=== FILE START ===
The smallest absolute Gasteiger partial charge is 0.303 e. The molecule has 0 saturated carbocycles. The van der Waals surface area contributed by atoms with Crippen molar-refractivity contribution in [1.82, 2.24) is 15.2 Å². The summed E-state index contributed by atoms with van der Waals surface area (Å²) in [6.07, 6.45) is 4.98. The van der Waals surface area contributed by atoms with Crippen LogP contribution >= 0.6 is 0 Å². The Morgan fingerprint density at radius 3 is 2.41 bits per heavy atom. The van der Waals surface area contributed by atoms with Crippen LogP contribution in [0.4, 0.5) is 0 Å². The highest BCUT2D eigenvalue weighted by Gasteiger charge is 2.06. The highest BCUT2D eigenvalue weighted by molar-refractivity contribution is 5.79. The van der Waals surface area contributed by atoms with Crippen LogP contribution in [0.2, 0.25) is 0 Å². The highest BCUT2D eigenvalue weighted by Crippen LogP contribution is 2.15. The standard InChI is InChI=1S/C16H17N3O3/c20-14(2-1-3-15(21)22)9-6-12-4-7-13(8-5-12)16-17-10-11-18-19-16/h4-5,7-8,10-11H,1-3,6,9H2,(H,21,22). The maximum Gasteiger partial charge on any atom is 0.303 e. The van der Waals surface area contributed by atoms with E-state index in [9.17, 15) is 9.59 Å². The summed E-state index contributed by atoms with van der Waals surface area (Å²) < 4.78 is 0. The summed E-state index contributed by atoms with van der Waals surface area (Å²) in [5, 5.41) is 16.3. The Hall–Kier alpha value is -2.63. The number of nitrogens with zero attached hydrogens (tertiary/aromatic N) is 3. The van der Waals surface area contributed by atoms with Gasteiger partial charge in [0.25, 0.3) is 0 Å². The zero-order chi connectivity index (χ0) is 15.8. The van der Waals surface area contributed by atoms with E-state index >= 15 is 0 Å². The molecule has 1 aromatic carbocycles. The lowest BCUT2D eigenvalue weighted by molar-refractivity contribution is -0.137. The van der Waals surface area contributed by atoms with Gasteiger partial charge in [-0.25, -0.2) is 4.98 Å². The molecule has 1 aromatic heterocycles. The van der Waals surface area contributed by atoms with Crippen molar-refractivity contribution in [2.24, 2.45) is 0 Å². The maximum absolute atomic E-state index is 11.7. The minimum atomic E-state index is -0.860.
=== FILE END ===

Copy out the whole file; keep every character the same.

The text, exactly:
The smallest absolute Gasteiger partial charge is 0.303 e. The molecule has 0 saturated carbocycles. The van der Waals surface area contributed by atoms with Crippen molar-refractivity contribution in [1.82, 2.24) is 15.2 Å². The summed E-state index contributed by atoms with van der Waals surface area (Å²) in [6.07, 6.45) is 4.98. The van der Waals surface area contributed by atoms with Crippen LogP contribution >= 0.6 is 0 Å². The Morgan fingerprint density at radius 3 is 2.41 bits per heavy atom. The van der Waals surface area contributed by atoms with Crippen LogP contribution in [0.4, 0.5) is 0 Å². The highest BCUT2D eigenvalue weighted by Gasteiger charge is 2.06. The highest BCUT2D eigenvalue weighted by molar-refractivity contribution is 5.79. The van der Waals surface area contributed by atoms with Crippen LogP contribution in [0.2, 0.25) is 0 Å². The highest BCUT2D eigenvalue weighted by Crippen LogP contribution is 2.15. The standard InChI is InChI=1S/C16H17N3O3/c20-14(2-1-3-15(21)22)9-6-12-4-7-13(8-5-12)16-17-10-11-18-19-16/h4-5,7-8,10-11H,1-3,6,9H2,(H,21,22). The maximum Gasteiger partial charge on any atom is 0.303 e. The van der Waals surface area contributed by atoms with E-state index in [9.17, 15) is 9.59 Å². The summed E-state index contributed by atoms with van der Waals surface area (Å²) < 4.78 is 0. The summed E-state index contributed by atoms with van der Waals surface area (Å²) in [5, 5.41) is 16.3. The Hall–Kier alpha value is -2.63. The number of nitrogens with zero attached hydrogens (tertiary/aromatic N) is 3. The van der Waals surface area contributed by atoms with Gasteiger partial charge in [0.25, 0.3) is 0 Å². The zero-order chi connectivity index (χ0) is 15.8. The van der Waals surface area contributed by atoms with E-state index >= 15 is 0 Å². The molecule has 1 aromatic carbocycles. The lowest BCUT2D eigenvalue weighted by molar-refractivity contribution is -0.137. The van der Waals surface area contributed by atoms with Gasteiger partial charge in [-0.25, -0.2) is 4.98 Å². The molecule has 1 aromatic heterocycles. The van der Waals surface area contributed by atoms with Crippen molar-refractivity contribution in [2.24, 2.45) is 0 Å². The maximum absolute atomic E-state index is 11.7. The minimum atomic E-state index is -0.860.